Dr Safe Hands Health Blog

Sexually transmitted infections are on the rise continuously and are tougher to deal with because of their silent nature. Majority of such infections do not produce symptoms until they reach a very advanced stage which may prove fatal. Therefore, a regular screening to keep a check on these is recommended to tackle them at the earliest.

Who should get tested?

Not everyone requires STI testing. You should get yourself checked if you:

  • Have multiple sex partners
  • Had unprotected sex
  • Got yourself injected recently
  • Got yourself pierced/tattooed recently
  • Had anal/oral sex
  • Are planning to have sex with a new partner
  • Are homosexual
  • Are planning to get married or start a new relationship.
  • Have certain symptoms such as abnormal discharge from vagins/penis, burning or bleeding from genitals, painful sex, eruptions or rash in the genitals etc.

How to get tested?

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The most common sexually transmitted infections include:

  • HIV,
  • syphilis,
  • gonorrhea,
  • Chlamydia,
  • hepatitis,
  • herpes
  • trichomoniais

The most common method of testing them is by means of a blood or urine test. However, the test may vary with the type of infection as well as the risk factors involved.

Swabs are generally, taken to collect samples from the vagina, penis, throat, urethra or rectum to detect Chlamydia or gonorrhea contracted during oral or anal sex. HIV, genital herpes, syphilis and trichomoniasis can also, be detected by a swab test.

When to get tested?

There is an average incubation period i.e. the time taken for symptoms to develop after exposure to the infection, which varies from one STI to another. Therefore, it is important to know when the infection has grown enough to be detected by the tests.

  • Chlamydia: Mainly asymptomatic, the infection takes 1-3 weeks to develop significantly. Regular screening is recommended as no symptoms make it a tougher infection to treat and can lead to complications.
  • Gonorrhea: A very notorious disease, Gonorrhea can take 2 days to 1 month to produce symptoms.
  • Syphilis: The average time taken by the characteristic syphilis chancre to develop is about 21 days of infection exposure. However, the period may range from 10 to 90 days.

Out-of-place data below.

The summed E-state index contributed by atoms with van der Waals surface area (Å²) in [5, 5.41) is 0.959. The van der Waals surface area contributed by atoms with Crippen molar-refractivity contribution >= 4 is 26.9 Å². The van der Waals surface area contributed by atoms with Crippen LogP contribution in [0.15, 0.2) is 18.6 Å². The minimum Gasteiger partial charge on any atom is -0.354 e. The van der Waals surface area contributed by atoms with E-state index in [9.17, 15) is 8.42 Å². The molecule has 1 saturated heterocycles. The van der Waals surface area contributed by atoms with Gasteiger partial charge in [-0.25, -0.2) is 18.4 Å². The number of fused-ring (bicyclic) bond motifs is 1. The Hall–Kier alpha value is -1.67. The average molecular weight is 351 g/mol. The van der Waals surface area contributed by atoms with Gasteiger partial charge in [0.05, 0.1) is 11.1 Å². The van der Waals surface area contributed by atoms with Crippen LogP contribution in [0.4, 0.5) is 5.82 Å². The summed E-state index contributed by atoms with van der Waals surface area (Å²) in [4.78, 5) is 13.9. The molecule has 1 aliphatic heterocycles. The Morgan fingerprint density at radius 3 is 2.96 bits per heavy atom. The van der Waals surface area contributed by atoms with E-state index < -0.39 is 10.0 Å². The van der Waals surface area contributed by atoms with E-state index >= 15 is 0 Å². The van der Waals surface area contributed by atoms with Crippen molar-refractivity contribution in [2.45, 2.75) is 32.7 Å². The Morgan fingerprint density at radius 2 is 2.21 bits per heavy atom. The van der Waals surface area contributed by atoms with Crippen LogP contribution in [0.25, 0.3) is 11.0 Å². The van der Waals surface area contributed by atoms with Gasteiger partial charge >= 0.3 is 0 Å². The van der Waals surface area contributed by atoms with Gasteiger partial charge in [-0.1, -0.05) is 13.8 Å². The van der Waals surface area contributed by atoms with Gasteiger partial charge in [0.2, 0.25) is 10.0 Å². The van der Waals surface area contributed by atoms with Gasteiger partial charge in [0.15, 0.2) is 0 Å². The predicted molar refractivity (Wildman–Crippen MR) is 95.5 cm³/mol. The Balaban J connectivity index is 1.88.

• Chancroid: The chancroid lesion can appear anywhere between 1 day to several weeks after infection, with most people noticing it within 5-7 days.
  • Trichomoniasis: While men usually, do not experience any symptom of trichomoniasis, women may have some symptoms from 5 to 28 days of exposure.
  • Scabies: First attack of scabies takes about 1-2 months to show symptoms. However, in case of recurrent infection, the symptoms may show as early as 2 days.
  • Genital Warts: Genital warts can be observed within 3 months of infection.
  • Genital Herpes: Also symptom-less most of the time, some people do show some symptoms within 2 weeks of exposure to the virus. Other general symptoms of viral infection such as fever and flu might also be present simultaneously.
  • HIV: The most deadly of all STIs, HIV is equally difficult to detect. Not only can it stay silent in the body for years, but the HIV antibodies can be hard to track. Some patient test positive within 3 months while some may take upto 6 months for the confirmation of diagnosis. Though some people may experience flu-like symptoms approximately two weeks after exposure to infection, the inability to recognize the symptoms might delay the diagnosis. Therefore, it is always better to get yourself tested, if you have been exposed to an infection source. A test taken immediately or even 1 week after exposure will be negative and thus, not a reliable indicator of the disease status. Take repetitive HIV tests at 2 weeks, 3 months and 6 months of suspected exposure to the virus to be sure of the result. Tests that look directly for HIV RNA, the virus’ genetic material, can detect an infection earlier, but are harder to find.
  • Hepatitis B: 4 to 6 weeks is the usual time taken by symptoms of hepatitis B to appear and the disease is completely preventable by vaccination.
  • Molluscum Contagiosum: The incubation period of molluscum contagiosum is still uncertain, and is estimated to be from 2 weeks to 6 months.

Condoms offer the best protection against STIs, annual check-ups and tests are advisable to keep an eye on them.

Have safe sex. Be aware of any symptoms that may be developing.     

Get yourself tested periodically- Key to a happy and successful relationship!!

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